https://content.shmoop.com/contentMachine/edit2.php?id=F827B21556284FDDB431D7AC7C223D4F&class=SHVideo

3rd Grade | Math |

Elementary and Middle School | 3rd Grade |

Language | English Language |

But they also need a more mathematical tool: the concept of perimeter. [Math problems floating around]

What's the concept of perimeter?

We're glad you asked!

…No seriously.

Otherwise, we would've made this entire video for nothing. [Kid with his hands on his hips looks unconvinced]

Perimeter is the distance around the outside of an object or a space.

So let's take a look at this pool.

And for now let's only look.

We only get to do cannonballs after the math is done. [Man goes to jump in the pool and stops midair]

If we want to measure the pool's perimeter, we need to measure the lengths of each of [An arm pulls the man away from the pool]

its four sides…

…and then add them all together.

So let's do it.

If we measure the width, we see that it's fifteen feet.

And if we measure the length, we see that it's twenty feet.

So to find the perimeter, we need to add one length…

…to one width…

…to the other length…

…and to the other width…

…which gives us the grand total of seventy feet.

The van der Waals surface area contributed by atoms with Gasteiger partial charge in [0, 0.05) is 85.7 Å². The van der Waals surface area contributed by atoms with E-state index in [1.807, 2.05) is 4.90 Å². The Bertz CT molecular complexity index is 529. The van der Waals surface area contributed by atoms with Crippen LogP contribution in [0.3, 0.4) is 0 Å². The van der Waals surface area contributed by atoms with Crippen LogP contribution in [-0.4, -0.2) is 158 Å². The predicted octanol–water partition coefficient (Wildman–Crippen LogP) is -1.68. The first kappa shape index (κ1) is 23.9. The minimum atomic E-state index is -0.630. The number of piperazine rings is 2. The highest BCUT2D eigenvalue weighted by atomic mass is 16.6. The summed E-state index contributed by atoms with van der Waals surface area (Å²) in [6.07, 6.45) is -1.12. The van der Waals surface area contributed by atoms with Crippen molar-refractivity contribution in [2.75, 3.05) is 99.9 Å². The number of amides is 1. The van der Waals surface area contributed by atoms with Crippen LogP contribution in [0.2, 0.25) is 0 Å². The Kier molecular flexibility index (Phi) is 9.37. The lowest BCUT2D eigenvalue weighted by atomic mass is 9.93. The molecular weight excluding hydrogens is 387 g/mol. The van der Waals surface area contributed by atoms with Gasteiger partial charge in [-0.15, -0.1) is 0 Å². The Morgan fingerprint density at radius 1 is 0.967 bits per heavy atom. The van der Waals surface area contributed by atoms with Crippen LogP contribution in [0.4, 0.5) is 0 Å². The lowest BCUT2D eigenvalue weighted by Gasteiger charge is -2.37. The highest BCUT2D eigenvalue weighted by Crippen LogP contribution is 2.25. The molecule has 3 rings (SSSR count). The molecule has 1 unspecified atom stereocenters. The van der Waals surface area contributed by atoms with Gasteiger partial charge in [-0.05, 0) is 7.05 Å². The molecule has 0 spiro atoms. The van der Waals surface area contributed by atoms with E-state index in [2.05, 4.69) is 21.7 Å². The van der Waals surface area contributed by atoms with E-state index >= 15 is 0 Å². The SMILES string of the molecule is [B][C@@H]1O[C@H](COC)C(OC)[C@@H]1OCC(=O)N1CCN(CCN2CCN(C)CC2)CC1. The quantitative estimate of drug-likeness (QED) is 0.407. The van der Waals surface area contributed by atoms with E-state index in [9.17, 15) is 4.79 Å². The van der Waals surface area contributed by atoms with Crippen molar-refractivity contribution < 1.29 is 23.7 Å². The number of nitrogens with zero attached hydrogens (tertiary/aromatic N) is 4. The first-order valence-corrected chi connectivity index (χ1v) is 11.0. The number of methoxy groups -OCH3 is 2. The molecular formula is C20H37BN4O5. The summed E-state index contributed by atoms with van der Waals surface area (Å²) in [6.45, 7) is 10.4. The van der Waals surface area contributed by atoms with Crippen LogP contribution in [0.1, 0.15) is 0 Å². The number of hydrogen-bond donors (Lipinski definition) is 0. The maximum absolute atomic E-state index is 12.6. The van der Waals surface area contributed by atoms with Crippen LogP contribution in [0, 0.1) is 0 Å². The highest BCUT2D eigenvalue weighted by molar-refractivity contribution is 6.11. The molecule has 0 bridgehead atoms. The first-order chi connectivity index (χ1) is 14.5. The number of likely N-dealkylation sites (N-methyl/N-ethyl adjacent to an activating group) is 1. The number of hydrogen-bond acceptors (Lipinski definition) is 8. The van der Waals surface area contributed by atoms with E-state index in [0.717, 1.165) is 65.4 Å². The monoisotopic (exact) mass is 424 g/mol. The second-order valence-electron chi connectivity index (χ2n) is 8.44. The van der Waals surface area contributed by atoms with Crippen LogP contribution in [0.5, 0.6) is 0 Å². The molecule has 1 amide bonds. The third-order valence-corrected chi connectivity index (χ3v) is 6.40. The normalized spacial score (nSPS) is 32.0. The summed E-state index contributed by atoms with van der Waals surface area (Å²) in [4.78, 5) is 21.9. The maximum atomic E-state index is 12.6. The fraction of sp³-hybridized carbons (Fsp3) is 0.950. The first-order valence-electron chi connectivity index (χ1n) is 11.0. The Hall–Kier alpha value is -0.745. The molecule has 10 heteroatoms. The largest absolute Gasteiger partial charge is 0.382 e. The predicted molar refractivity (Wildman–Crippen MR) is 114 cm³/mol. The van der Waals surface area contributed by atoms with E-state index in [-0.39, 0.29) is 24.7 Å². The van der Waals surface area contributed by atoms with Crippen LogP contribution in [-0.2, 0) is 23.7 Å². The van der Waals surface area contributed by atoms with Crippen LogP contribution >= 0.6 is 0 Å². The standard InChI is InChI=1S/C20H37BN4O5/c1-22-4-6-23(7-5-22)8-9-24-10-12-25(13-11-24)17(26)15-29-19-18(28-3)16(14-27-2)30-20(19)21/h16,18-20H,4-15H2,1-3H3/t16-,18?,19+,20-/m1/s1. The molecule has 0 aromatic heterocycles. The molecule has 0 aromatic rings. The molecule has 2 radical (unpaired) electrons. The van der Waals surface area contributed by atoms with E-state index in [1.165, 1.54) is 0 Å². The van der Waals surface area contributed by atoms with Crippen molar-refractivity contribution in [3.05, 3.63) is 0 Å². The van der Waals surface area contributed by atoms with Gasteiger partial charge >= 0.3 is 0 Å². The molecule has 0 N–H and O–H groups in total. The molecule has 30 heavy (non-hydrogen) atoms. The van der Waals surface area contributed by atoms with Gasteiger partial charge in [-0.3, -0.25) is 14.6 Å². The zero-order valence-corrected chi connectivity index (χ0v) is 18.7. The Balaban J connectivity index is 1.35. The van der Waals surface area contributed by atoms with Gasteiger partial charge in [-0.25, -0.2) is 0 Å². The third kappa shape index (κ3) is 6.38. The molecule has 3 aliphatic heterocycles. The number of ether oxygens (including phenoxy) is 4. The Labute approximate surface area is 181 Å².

Time for a celebratory cannonball! [Man jumps into the pool]

We should probably point out that longer perimeters don't necessarily mean that the object or

space will be bigger.

To see that, let's take a look at this pool. [Aerial picture of another swimming pool]

Like the first pool, this second one has a width of fifteen feet and a length of twenty

feet…

…but it also has a weird little square jutting into it, with each side measuring five feet.

So when we start adding up the lengths of the sides, we again need to add the two lengths

and one width…

…but this time we have to add all of those little five foot lengths that make up the

other side.

So this pool has a perimeter of 80 ft., which is longer than the first pool's perimeter, [Coop pointing at a blackboard]

even though it has less space inside.

That means that having a really long perimeter doesn't necessarily mean you'll have a better [Family in a pool]

pool party.

Who cares if you're in a pool with a perimeter of a hundred feet if you can barely move? [Man inside a paddling pool the shape of a duck]